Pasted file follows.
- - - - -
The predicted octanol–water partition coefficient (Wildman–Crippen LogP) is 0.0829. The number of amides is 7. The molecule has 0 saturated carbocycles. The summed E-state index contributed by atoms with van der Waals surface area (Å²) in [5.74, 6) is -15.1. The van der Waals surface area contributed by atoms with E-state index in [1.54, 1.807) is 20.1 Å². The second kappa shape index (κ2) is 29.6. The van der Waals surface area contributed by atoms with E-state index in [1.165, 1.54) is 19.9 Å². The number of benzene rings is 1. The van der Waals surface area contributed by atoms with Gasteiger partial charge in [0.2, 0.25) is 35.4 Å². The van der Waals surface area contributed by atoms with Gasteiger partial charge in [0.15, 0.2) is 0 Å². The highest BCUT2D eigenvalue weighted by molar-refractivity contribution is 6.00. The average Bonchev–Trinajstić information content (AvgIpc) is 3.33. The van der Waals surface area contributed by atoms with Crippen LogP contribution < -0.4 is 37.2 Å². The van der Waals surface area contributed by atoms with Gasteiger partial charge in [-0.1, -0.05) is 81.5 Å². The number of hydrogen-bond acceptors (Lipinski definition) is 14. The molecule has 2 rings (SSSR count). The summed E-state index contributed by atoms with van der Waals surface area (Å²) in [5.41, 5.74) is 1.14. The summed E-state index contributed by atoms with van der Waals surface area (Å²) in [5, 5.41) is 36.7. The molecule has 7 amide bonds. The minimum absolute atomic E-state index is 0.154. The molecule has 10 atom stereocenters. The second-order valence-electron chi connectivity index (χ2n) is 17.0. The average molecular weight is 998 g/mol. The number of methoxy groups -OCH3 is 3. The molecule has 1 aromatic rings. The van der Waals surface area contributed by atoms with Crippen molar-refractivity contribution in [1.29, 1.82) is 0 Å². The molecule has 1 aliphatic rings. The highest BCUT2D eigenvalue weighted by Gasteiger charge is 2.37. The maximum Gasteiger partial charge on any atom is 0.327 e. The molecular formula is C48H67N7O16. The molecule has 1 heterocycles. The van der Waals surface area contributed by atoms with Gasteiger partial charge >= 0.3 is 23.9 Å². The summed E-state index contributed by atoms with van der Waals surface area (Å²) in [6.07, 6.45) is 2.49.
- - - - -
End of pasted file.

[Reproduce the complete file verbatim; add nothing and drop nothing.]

The predicted octanol–water partition coefficient (Wildman–Crippen LogP) is 0.0829. The number of amides is 7. The molecule has 0 saturated carbocycles. The summed E-state index contributed by atoms with van der Waals surface area (Å²) in [5.74, 6) is -15.1. The van der Waals surface area contributed by atoms with E-state index in [1.54, 1.807) is 20.1 Å². The second kappa shape index (κ2) is 29.6. The van der Waals surface area contributed by atoms with E-state index in [1.165, 1.54) is 19.9 Å². The number of benzene rings is 1. The van der Waals surface area contributed by atoms with Gasteiger partial charge in [0.2, 0.25) is 35.4 Å². The van der Waals surface area contributed by atoms with Gasteiger partial charge in [0.15, 0.2) is 0 Å². The highest BCUT2D eigenvalue weighted by molar-refractivity contribution is 6.00. The average Bonchev–Trinajstić information content (AvgIpc) is 3.33. The van der Waals surface area contributed by atoms with Crippen LogP contribution < -0.4 is 37.2 Å². The van der Waals surface area contributed by atoms with Gasteiger partial charge in [-0.1, -0.05) is 81.5 Å². The number of hydrogen-bond acceptors (Lipinski definition) is 14. The molecule has 2 rings (SSSR count). The summed E-state index contributed by atoms with van der Waals surface area (Å²) in [5.41, 5.74) is 1.14. The summed E-state index contributed by atoms with van der Waals surface area (Å²) in [5, 5.41) is 36.7. The molecule has 7 amide bonds. The minimum absolute atomic E-state index is 0.154. The molecule has 10 atom stereocenters. The second-order valence-electron chi connectivity index (χ2n) is 17.0. The average molecular weight is 998 g/mol. The number of methoxy groups -OCH3 is 3. The molecule has 1 aromatic rings. The van der Waals surface area contributed by atoms with Crippen molar-refractivity contribution in [1.29, 1.82) is 0 Å². The molecule has 1 aliphatic rings. The highest BCUT2D eigenvalue weighted by Gasteiger charge is 2.37. The maximum Gasteiger partial charge on any atom is 0.327 e. The molecular formula is C48H67N7O16. The molecule has 1 heterocycles. The van der Waals surface area contributed by atoms with Gasteiger partial charge >= 0.3 is 23.9 Å². The summed E-state index contributed by atoms with van der Waals surface area (Å²) in [6.07, 6.45) is 2.49.